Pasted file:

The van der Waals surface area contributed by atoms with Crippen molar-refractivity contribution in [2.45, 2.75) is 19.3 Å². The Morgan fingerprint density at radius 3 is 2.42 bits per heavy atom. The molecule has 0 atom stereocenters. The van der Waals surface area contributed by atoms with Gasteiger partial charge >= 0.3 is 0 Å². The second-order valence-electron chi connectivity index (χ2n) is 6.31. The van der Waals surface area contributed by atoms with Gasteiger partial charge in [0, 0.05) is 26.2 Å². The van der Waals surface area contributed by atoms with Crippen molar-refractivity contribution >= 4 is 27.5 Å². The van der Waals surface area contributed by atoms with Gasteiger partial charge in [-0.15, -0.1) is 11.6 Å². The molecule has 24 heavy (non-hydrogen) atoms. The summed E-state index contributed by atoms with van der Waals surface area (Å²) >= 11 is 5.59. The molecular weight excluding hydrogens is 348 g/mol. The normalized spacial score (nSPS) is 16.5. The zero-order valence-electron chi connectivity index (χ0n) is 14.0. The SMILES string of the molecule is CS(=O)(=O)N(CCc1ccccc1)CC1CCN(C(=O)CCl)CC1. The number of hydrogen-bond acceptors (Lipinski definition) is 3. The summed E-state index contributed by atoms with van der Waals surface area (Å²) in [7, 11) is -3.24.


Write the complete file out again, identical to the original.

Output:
The van der Waals surface area contributed by atoms with Crippen molar-refractivity contribution in [2.45, 2.75) is 19.3 Å². The Morgan fingerprint density at radius 3 is 2.42 bits per heavy atom. The molecule has 0 atom stereocenters. The van der Waals surface area contributed by atoms with Gasteiger partial charge >= 0.3 is 0 Å². The second-order valence-electron chi connectivity index (χ2n) is 6.31. The van der Waals surface area contributed by atoms with Gasteiger partial charge in [0, 0.05) is 26.2 Å². The van der Waals surface area contributed by atoms with Crippen molar-refractivity contribution >= 4 is 27.5 Å². The van der Waals surface area contributed by atoms with Gasteiger partial charge in [-0.15, -0.1) is 11.6 Å². The molecule has 24 heavy (non-hydrogen) atoms. The summed E-state index contributed by atoms with van der Waals surface area (Å²) >= 11 is 5.59. The molecular weight excluding hydrogens is 348 g/mol. The normalized spacial score (nSPS) is 16.5. The zero-order valence-electron chi connectivity index (χ0n) is 14.0. The SMILES string of the molecule is CS(=O)(=O)N(CCc1ccccc1)CC1CCN(C(=O)CCl)CC1. The number of hydrogen-bond acceptors (Lipinski definition) is 3. The summed E-state index contributed by atoms with van der Waals surface area (Å²) in [7, 11) is -3.24.